The 2022 U.S. midterm elections are only a few months away, and there are a number of hot items up for debate and on citizens’ minds— gun violence, the climate crisis and the ongoing presence of COVID-19, to name a few. In parallel, employees are seeking new employment more than the past few years — coined the Great Resignation — and consumers are being more mindful of where they put their dollars. Both employees and consumers are paying more attention to corporations’ policies and practices when deciding where to work and what to buy. All of this raises corporate governance questions for organizations, and they’re not sure what to do next: What does this change mean for organizational leaders in terms of addressing social issues, especially political ones? What are the best practices for companies considering taking a stand?
In this PRovoke Media Podcast, Rodell Mollineau and Ron Bonjean, co-founders and partners at ROKK Solutions, discuss the current political situation in the U.S., and its implications for business and PR. After all, in many cases, it’s no longer possible to avoid getting involved in public political debate. The pressure from customers and employees is too strong. But on the other hand, not every conversation is one a corporation needs to be part of.
“This is no longer just about inflation and crime, which I think Republicans would love for this election to be about,” Mollineau said. “It’s still about inflation, and it’s still about crime, but it’s also about reproductive rights. It’s about rule of law. There are many issues that will be on voters’ minds as they go to the to the ballot box in November.”
In June, a new CNBC|Momentive survey found that more than half of American workers say they support business leaders speaking out on politics. Women are more likely than men, younger workers are more likely than older workers, and — most dramatically — Blacks, Asians, and Hispanics are more likely than whites to say they approve of business leaders who speak up.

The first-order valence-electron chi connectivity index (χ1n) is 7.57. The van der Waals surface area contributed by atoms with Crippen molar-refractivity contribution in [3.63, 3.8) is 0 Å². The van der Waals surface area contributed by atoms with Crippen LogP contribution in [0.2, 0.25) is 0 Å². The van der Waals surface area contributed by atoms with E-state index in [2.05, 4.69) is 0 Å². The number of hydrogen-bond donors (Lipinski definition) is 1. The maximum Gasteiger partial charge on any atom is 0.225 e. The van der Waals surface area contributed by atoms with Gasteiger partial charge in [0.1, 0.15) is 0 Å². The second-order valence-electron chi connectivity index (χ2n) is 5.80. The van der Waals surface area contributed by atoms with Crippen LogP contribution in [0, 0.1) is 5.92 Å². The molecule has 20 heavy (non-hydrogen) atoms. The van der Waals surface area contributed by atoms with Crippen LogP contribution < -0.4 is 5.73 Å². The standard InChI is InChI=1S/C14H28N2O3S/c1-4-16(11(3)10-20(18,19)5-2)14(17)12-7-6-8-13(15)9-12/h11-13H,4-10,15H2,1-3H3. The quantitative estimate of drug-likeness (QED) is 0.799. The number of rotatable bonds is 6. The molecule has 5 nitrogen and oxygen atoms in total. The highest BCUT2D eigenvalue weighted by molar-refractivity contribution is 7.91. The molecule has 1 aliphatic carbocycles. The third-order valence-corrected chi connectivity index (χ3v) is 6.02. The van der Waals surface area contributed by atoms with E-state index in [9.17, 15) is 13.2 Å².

According to Bonjean, it’s important to come up with a plan now because stakeholders are going to demand it come November.
“There’s more of an expectation by the constituencies of a corporation, whether it’s the employees, suppliers, customers, that they play more of an active role in what’s going on with society,” he said.
Mollineau agrees and says it’s just the matter of getting a company’s ducks in a row.
“Companies have the tools,” he said. “It’s just a matter of organizing them in the right way. And that’s why they need a process and a framework. These [political involvement] decisions can’t just be made at the C-suite level, which is oftentimes where they are made. There needs to be a discussion about how these decisions affect the different business lines, how they affect internal and external stakeholders, how they affect your government affairs function.
3:40: Who’s Winning the House Seats?
7:43: What Divided Government Means for Business
12:23: Political Topics to Focus on
18:45: Wokeism: What it is, Why it Matters
23:03: The Aftermath of January 6
27:13: STAR: Social Threat Assessment and Response Service
32:55: When to Speak Up, When to Sit Down
37:28: How to Prep for the Change Ahead